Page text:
In primary school Jaymes once made an instrument out of a hose and a funnel and some other garden instruments. Tegan made a guitar with a shoebox and elastic bands. Jaymes did a remix that had this weird sound in it that sounded like a duck quacking backwards in a hallway.

Strangest gig you've ever played?
We once performed a Valentine's Day show dressed as Marie Antoinette and Louis the 14th. Wigs and everything.

Do you pin up images when recording to help inspire your songs? (Or put up other things in the studio for the same effect?)
We're actually in the studio recording as we write this. There is a big photo of Russell Crowe in the toilet. Ponder THAT.

Unlikeliest thing to influence your music?
Billy Ray Cyrus.

Most unconventional topic you've covered in your lyrics?
In the early days we had a song about a postman - but it was the centre of much contention, so we dropped it.

If you had to offer any of your lyrics as love advice (or life advice), you would offer ...
Fight then leave, never say please.

Most useful lyrics you've heard in a song?
Sing your life.

Do you think the country/city/town you live in affects your music in any way?
Perth's small - there aren't that many venues and big events going on all year round, so I think you do have to be a bit more creative and make things happen yourself, sometimes.

You would love to record with …
David Byrne, Giorgio Moroder, Arthur Russell

Favourite person you have performed with/recorded with …
Jerry Bouthier did a JBAG remix of our song D.I.L, which was really amazing.

Outside of Voltaire Twins, you spend your time …
Tegan: Mainly playing SNES, DS, making dress-up costumes, eating cheese Twisties in bed.
Jaymes: eBaying, DS, DJing, dressing up as various animals.

Next for you is …
A trip to Melbourne and glamorous Sydney just before Christmas!


Voltaire Twins were one of the many amazing bands who contributed to the Local Fidelity compilation fundraising CD earlier this year. The band has since released its first single, D.I.L., a punchy, whipsmart electro number which comes with some very fine remixes, such as the aforementioned JBAG makeover and the awesomely named Boy-Crazy Stacey mix. To find out more, head to the Voltaire Twins MySpace.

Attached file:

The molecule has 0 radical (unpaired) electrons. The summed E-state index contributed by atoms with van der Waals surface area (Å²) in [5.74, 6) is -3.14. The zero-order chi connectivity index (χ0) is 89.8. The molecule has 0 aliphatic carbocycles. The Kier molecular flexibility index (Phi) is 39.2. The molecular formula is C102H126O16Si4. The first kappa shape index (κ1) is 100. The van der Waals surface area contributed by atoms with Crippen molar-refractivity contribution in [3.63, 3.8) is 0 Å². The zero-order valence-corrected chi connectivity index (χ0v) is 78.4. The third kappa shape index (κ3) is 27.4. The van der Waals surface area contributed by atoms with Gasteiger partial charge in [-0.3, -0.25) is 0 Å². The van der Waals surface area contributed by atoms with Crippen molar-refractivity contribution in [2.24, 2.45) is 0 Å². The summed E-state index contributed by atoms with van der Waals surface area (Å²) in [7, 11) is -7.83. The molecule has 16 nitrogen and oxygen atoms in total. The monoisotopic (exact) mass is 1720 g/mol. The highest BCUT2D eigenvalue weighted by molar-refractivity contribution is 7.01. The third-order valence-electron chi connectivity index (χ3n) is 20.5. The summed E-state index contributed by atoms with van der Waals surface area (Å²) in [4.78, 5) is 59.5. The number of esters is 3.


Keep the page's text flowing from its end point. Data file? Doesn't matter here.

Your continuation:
Thursday, September 3, 2009

Jonathan Boulet, Sydney

Current band rollcall?
Jono Boulet - Guitars/vocals
Ravi Gupta - Guitar/vocals
Rebecca Shave - Keys/vocals/percussion
Dave Rogers - Bass/vocals
Tim Watkins - Drums
You - handclaps/vocals

Jonathan Boulet has been (musically) around since …
Always been writing music, put first album together a couple years back just after high school was done. It was just a collection of songs I recorded over the years.

Let's play Six Degrees of Jonathan Boulet. What are some interesting musical links you could come up with?
The guitarist from my other band (Parades), his hairdresser is the the ex-girlfriend of one of the guys from the band Cult of Luna.

First song ever written?
I used to do a bunch of electronic stuff, and I've got hundreds of four-bar loops that I made with my keyboard during high school. But the first one I ever released to the public would be a song called Storm's A-Comin'. That was the first track I recorded properly, the first time I got some good microphones and an audio interface.

Music making for you began when …
When we started our first band with the guys from Parades, we were in a punk/hardcore band. All we ever wanted was to be known as the wildest, craziest band around. So the aim at every show was just go as nuts as our bodies would allow.

Most unusual sound/instrument you've used in your music?
Cupboards, doors, coconuts, cars driving by. I sampled a British cousin saying 'wicked' once just 'cos I really liked his accent.

Strangest gig you've ever played?
No strange gigs yet. Mainly because I haven't played any as yet. But I'm sure I'll have some kind of answer once I'm done with Tame Impala …

Do you pin up images when recording to help inspire your songs? (Or put up other things in the studio for the same effect?)
Not really. Sometimes it's fun having lava lamps and such. We've had this crazy star projection thing before, though. You turn all the lights off so it's totally dark, then when you turn this thing on, it projects thousands of stars onto the roof and walls. It's really crazy 'cos they're moving really slowly … but it doesn't help because you're too busy being blown away that you can't get anything done.

Unlikeliest thing to influence your music?
Punk/hardcore music. I can't really cite specific songs or parts where the influence show through, but I know it's there. There's alot of great ideas and vibes in that style of music and it's always good to be open to anything.

Most unconventional topic you've covered in your lyrics?
That's a hard one because, for most of my lyrics, I'm not even sure what they are addressing.

If you had to offer any of your lyrics as love advice (or life advice), you would offer …

Most useful lyrics you've heard in a song?
"In the wake of our existence, in our parades and in our dances; touch, see and behold the wisdom of the party program. Essential in our lifetime and irresistible in our touch, the great spirits proclaim that capitalism is indeed organised crime and we're all the victims. This next one is called Refused Party Program."